Additional Proteins Organize the Thin and Thick Filaments into Ordered Structures

Skeletal muscle consists of parallel bundles of muscle fibers, each fiber a single, very large, multinucleated cell, 20 to 100 ^m in diameter, formed from many cells fused together and often spanning the length of the muscle. Each fiber, in turn, contains about 1,000 myofibrils, 2 ^m in diameter, each consisting of a vast number of regularly arrayed thick and thin filaments complexed to other proteins (Fig. 5-31). A system of flat membranous vesicles called the sarcoplasmic reticulum surrounds each myofibril. Examined under the electron microscope, muscle fibers reveal alternating regions of high and low electron density, called the A bands and I bands (Fig. 5-31b, c). The A and I bands arise from the arrangement of thick and thin filaments, which are aligned and partially overlapping. The I band is the region of the bundle that in cross section would contain only thin filaments. The darker A band stretches the length of the thick filament and includes the region where parallel thick and thin filaments overlap. Bisecting the I band is a thin structure called the Z disk, perpendicular to the thin filaments and serving as an anchor to which the thin filaments are attached. The A band too is bisected by a thin line, the M line or M disk, a region of high electron density in the middle of the thick filaments. The entire contractile unit, consisting of bundles of thick filaments interleaved at either end with bundles of thin filaments, is called the sarcomere. The arrangement of interleaved bundles allows the thick and thin filaments to slide past each other (by a mechanism discussed below), causing a progressive shortening of each sarcomere (Fig. 5-32).

The thin actin filaments are attached at one end to the Z disk in a regular pattern. The assembly includes the minor muscle proteins a-actinin, desmin, and vi-mentin. Thin filaments also contain a large protein called nebulin (~7,000 amino acid residues), thought to be structured as an a helix that is long enough to span the length of the filament. The M line similarly organizes the thick filaments. It contains the proteins paramyosin, C-protein, and M-protein. Another class of proteins called titins, the largest single polypeptide chains discovered thus far (the titin of human cardiac muscle has 26,926 amino acid residues), link the thick filaments to the Z disk, providing additional organization to the overall structure. Among their structural functions, the proteins nebulin and titin are believed to act as "molecular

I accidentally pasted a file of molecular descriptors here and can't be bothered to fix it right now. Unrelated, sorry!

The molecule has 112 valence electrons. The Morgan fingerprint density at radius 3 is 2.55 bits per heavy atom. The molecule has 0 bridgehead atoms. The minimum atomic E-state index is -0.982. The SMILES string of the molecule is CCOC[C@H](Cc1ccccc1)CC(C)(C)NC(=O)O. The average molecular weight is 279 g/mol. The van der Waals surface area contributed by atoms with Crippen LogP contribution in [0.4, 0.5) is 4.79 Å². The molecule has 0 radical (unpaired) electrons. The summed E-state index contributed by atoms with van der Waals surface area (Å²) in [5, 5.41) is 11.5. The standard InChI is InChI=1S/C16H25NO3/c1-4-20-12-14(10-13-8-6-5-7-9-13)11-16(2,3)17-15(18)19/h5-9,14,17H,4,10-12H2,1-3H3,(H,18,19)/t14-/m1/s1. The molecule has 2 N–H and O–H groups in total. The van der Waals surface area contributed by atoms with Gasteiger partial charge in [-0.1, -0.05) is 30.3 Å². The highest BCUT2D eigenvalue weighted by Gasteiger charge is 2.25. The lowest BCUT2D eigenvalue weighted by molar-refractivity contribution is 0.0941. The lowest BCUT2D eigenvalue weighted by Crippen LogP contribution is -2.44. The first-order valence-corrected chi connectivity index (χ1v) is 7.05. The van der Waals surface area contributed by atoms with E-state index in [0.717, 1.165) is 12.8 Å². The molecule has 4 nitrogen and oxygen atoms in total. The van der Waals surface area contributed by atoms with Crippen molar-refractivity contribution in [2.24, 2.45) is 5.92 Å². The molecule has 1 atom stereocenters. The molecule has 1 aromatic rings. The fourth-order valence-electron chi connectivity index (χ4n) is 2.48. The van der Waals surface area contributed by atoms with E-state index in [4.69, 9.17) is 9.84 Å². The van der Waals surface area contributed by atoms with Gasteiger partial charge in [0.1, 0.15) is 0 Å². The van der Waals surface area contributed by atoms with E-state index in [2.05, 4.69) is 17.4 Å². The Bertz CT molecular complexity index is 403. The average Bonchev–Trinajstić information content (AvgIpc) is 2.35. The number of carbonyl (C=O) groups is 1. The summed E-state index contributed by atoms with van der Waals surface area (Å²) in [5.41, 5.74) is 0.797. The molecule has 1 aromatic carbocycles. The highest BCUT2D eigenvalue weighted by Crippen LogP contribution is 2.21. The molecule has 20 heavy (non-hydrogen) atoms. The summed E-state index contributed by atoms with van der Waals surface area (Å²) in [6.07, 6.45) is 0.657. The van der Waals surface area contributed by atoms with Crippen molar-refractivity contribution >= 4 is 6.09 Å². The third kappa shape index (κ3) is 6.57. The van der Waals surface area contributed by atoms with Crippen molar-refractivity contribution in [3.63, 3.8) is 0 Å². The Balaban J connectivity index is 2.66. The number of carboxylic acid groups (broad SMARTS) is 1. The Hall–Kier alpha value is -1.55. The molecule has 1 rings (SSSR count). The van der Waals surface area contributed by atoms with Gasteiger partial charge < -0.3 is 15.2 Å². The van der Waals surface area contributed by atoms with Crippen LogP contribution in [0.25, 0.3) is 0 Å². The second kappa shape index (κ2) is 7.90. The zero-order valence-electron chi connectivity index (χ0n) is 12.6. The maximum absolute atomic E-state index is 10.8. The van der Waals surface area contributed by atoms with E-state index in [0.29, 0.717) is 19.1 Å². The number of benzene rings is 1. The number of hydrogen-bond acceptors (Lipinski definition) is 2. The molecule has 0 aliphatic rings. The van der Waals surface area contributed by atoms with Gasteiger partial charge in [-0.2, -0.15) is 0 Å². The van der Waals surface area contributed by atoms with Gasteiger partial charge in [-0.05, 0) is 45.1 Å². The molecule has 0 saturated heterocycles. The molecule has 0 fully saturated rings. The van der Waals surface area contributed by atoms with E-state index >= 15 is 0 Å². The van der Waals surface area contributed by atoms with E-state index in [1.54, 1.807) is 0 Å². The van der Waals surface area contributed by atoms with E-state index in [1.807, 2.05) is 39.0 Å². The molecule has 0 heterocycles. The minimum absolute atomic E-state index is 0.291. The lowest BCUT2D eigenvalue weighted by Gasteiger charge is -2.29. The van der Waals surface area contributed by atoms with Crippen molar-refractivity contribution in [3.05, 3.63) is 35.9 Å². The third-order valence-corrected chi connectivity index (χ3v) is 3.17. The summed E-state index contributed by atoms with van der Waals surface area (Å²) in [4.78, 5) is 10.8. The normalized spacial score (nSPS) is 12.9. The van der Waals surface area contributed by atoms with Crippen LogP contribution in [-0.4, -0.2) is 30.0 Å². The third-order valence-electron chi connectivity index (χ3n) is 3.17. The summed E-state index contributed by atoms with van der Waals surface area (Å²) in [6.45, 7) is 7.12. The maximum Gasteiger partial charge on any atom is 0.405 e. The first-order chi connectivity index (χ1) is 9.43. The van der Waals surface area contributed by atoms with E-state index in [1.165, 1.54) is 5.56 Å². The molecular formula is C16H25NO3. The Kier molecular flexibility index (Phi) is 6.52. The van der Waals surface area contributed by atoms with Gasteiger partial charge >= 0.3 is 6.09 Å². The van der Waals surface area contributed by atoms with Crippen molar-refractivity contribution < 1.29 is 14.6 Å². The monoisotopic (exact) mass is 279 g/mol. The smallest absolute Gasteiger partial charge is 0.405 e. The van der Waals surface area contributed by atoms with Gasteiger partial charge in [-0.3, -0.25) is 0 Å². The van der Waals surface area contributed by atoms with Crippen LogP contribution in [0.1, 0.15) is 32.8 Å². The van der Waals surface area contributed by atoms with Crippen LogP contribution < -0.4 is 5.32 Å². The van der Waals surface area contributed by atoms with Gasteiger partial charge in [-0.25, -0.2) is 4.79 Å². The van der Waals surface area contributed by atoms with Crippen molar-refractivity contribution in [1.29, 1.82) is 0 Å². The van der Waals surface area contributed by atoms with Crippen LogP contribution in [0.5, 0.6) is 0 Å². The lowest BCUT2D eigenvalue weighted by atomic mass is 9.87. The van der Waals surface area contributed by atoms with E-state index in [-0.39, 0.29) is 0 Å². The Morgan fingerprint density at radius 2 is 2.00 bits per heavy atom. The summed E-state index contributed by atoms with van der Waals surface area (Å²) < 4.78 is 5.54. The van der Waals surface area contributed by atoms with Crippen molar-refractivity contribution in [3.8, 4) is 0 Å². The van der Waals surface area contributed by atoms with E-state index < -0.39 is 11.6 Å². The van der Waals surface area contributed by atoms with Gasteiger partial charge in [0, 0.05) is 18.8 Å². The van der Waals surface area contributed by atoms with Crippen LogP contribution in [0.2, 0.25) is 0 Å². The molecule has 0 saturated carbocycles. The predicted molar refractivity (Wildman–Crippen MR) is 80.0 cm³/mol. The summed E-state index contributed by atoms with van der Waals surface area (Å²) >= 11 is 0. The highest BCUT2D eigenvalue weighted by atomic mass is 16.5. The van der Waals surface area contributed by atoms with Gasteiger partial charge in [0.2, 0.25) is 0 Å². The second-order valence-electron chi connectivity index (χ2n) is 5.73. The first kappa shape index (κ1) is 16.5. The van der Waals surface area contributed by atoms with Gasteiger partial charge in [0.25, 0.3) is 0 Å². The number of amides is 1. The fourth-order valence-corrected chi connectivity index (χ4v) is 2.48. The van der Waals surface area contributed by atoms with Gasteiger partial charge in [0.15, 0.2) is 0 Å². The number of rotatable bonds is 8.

Capillaries Muscle fiber

Sarcoplasmic reticulum

Z disk M line

Capillaries Muscle fiber

Sarcoplasmic reticulum

Z disk M line

Z disk M line Z disk 18

Z disk M line Z disk 18

FIGURE 5-31 Structure of skeletal muscle. (a) Muscle fibers consist of single, elongated, multinucleated cells that arise from the fusion of many precursor cells. Within the fibers are many myofibrils (only six are shown here for simplicity) surrounded by the membranous sarcoplasmic reticulum. The organization of thick and thin filaments in the myofibril gives it a striated appearance. When muscle contracts, the I bands narrow and the Z disks come closer together, as seen in electron micrographs of (b) relaxed and (c) contracted muscle.

Thin Thick filament filament

Thin Thick filament filament

FIGURE 5-32 Muscle contraction. Thick filaments are bipolar structures created by the association of many myosin molecules. (a) Muscle contraction occurs by the sliding of the thick and thin filaments

past each other so that the Z disks in neighboring I bands approach each other. (b) The thick and thin filaments are interleaved such that each thick filament is surrounded by six thin filaments.

rulers," regulating the length of the thin and thick filaments, respectively. Titin extends from the Z disk to the M line, regulating the length of the sarcomere itself and preventing overextension of the muscle. The characteristic sarcomere length varies from one muscle tissue to the next in a vertebrate organism, a finding attributed in large part to the different titin variants in the tissues.

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